Loyalty: To Give Is To Get

Loyalty: To Give Is To Get

What do you do when a long-term employee suddenly breaks the rules? Contributor Troy Clogg offers a solution with a win-win outcome.

January 18, 2019
In our industry, loyalty is frequently used like this: “Darn customers/employees! They have no loyalty!” And I’ve caught myself uttering this a time or two over the years. What I’ve learned, though, is when we feel betrayed, cheated on, taken advantage of, we should simply ask: “What could I have done differently?”

A recent example in our business involved a long-time team member and attendance issues. Now, to be clear, this was more than the average team member and more than the average attendance issue. The team member has been with us for more than 10 years and is a hard-working foreman. His achievements earned him many weeks of paid vacation and additional personal time -- both paid and unpaid. All we ask is for clear communication for when you need time off.

So, after this employee had used a week of paid time off, he missed the first Monday back. He called in and had a story but didn’t show up. This pattern of behavior continued for a full week, at which time he had taken two weeks off, and to make matters worse it was peak season.

Now, he could have followed our policy manual, which states that we expect and deserve clear communication. Guess it was time to let him go? After all, he had accumulated a few days of no show-no call, a few days of “reasons,” etc. Either way, he had broken numerous rules, policies, and cultural norms.

As the owner, I first hear this story about now in the timeline (the previous paragraphs have already occurred) and his manager asked me if should we let him go? After I heard the story, all I thought of was: “What is going on in this man’s life? What was he afraid or worried about sharing?” Either way, I simply suggested our manager ask what we did to deserve being treated this way?”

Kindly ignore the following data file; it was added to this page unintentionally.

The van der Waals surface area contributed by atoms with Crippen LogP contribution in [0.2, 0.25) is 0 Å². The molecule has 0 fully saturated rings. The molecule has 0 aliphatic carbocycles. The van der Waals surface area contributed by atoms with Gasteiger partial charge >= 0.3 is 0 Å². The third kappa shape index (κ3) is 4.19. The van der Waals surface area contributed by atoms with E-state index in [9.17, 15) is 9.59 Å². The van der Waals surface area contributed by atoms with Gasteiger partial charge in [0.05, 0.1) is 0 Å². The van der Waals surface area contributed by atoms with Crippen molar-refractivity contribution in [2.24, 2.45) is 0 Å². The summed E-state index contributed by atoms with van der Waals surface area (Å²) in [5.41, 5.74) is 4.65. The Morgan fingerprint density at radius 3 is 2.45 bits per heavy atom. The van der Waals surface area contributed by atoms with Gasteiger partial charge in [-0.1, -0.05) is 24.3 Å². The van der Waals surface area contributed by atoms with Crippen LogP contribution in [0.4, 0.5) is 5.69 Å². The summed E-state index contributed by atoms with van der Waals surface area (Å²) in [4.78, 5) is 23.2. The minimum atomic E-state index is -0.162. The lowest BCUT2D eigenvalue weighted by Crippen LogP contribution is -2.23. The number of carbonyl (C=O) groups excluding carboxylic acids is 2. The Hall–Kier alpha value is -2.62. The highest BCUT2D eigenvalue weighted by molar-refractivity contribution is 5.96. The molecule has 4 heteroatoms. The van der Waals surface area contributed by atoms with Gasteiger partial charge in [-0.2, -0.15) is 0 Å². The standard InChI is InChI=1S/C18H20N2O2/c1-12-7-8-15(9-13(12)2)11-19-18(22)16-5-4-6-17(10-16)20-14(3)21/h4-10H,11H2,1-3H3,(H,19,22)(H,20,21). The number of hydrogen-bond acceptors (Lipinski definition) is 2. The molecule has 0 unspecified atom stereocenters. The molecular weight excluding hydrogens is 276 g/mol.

See, it is important to understand loyalty. Our personal behaviors align with our priorities, and not all of us are willing to share our personal loyalties. In this case, the manager asked these questions, found out more about this individual’s personal life and what he had been focusing on for the past couple weeks. He found out this man needed a bit more time off to deal with his situation and that his heart was still with us, he just didn’t know how to come to his manager with his personal issues. He wanted to keep home separate from work. And if it was going to cost him his job and over 10 years seniority/respect, then it was worth the sacrifice.

The next chapter of this story is awesome. After the heart-to-heart a plan was created to integrate the employee back into the company without creating waves with fellow team members. Not long after he was back with the team kicking butt and taking names, servicing customers and, most importantly, having fun, healthy and loving experiences day in and day out. And most importantly, life at home is smooth again.  

Here was a man who had been very loyal to his work family. He had also been loyal to his blood family. When he felt backed into a corner, he chose his blood ties over his work family. I can’t blame him one bit.

Now, an average or untrained manager might have gotten mad, upset, frustrated and then fired him. A leader or leader-in-training thought to look deeper for a solution. He was focused on what was right, and not what was wrong.

He sought more than one option/opinion and then he asked for a face-to-face meeting on the team member’s terms. He asked one specific question: “What did we do to lose your respect?” From there, the conversation opened up. Today, they are closer than ever, respect each other more than ever and are back in the field pleasing customers, getting compliments, building award winning work, taking care of their work and home families.

They took loyalty to the next step. They were advocates for each other and for the culture of our team.

A 2010 Leadership Award recipient, Troy Clogg is the Founder and President of Troy Clogg Landscape Associates and a frequent Snow Magazine contributor.